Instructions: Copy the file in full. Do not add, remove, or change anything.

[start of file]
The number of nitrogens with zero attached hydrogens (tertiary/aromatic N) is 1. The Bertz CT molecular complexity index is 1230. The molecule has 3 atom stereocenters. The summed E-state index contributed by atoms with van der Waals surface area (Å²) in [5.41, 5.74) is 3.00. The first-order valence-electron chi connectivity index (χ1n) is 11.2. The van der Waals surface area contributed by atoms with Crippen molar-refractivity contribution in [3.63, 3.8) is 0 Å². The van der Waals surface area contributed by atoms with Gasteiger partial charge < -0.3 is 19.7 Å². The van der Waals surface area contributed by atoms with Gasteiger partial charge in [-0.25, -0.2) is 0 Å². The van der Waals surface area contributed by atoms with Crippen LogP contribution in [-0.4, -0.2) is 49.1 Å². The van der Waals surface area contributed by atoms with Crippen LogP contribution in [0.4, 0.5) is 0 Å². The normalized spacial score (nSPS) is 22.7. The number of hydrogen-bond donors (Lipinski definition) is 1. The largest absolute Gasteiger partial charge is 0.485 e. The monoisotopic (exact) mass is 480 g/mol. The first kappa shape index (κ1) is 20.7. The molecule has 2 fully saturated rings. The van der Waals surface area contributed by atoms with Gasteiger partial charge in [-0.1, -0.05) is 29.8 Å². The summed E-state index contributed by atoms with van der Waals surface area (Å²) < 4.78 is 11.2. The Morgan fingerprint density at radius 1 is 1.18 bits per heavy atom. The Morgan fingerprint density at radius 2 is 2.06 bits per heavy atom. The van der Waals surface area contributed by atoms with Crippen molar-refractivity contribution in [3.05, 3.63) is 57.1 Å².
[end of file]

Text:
The number of nitrogens with zero attached hydrogens (tertiary/aromatic N) is 1. The Bertz CT molecular complexity index is 1230. The molecule has 3 atom stereocenters. The summed E-state index contributed by atoms with van der Waals surface area (Å²) in [5.41, 5.74) is 3.00. The first-order valence-electron chi connectivity index (χ1n) is 11.2. The van der Waals surface area contributed by atoms with Crippen molar-refractivity contribution in [3.63, 3.8) is 0 Å². The van der Waals surface area contributed by atoms with Gasteiger partial charge < -0.3 is 19.7 Å². The van der Waals surface area contributed by atoms with Gasteiger partial charge in [-0.25, -0.2) is 0 Å². The van der Waals surface area contributed by atoms with Crippen LogP contribution in [-0.4, -0.2) is 49.1 Å². The van der Waals surface area contributed by atoms with Crippen LogP contribution in [0.4, 0.5) is 0 Å². The normalized spacial score (nSPS) is 22.7. The number of hydrogen-bond donors (Lipinski definition) is 1. The largest absolute Gasteiger partial charge is 0.485 e. The monoisotopic (exact) mass is 480 g/mol. The first kappa shape index (κ1) is 20.7. The molecule has 2 fully saturated rings. The van der Waals surface area contributed by atoms with Gasteiger partial charge in [-0.1, -0.05) is 29.8 Å². The summed E-state index contributed by atoms with van der Waals surface area (Å²) < 4.78 is 11.2. The Morgan fingerprint density at radius 1 is 1.18 bits per heavy atom. The Morgan fingerprint density at radius 2 is 2.06 bits per heavy atom. The van der Waals surface area contributed by atoms with Crippen molar-refractivity contribution in [3.05, 3.63) is 57.1 Å².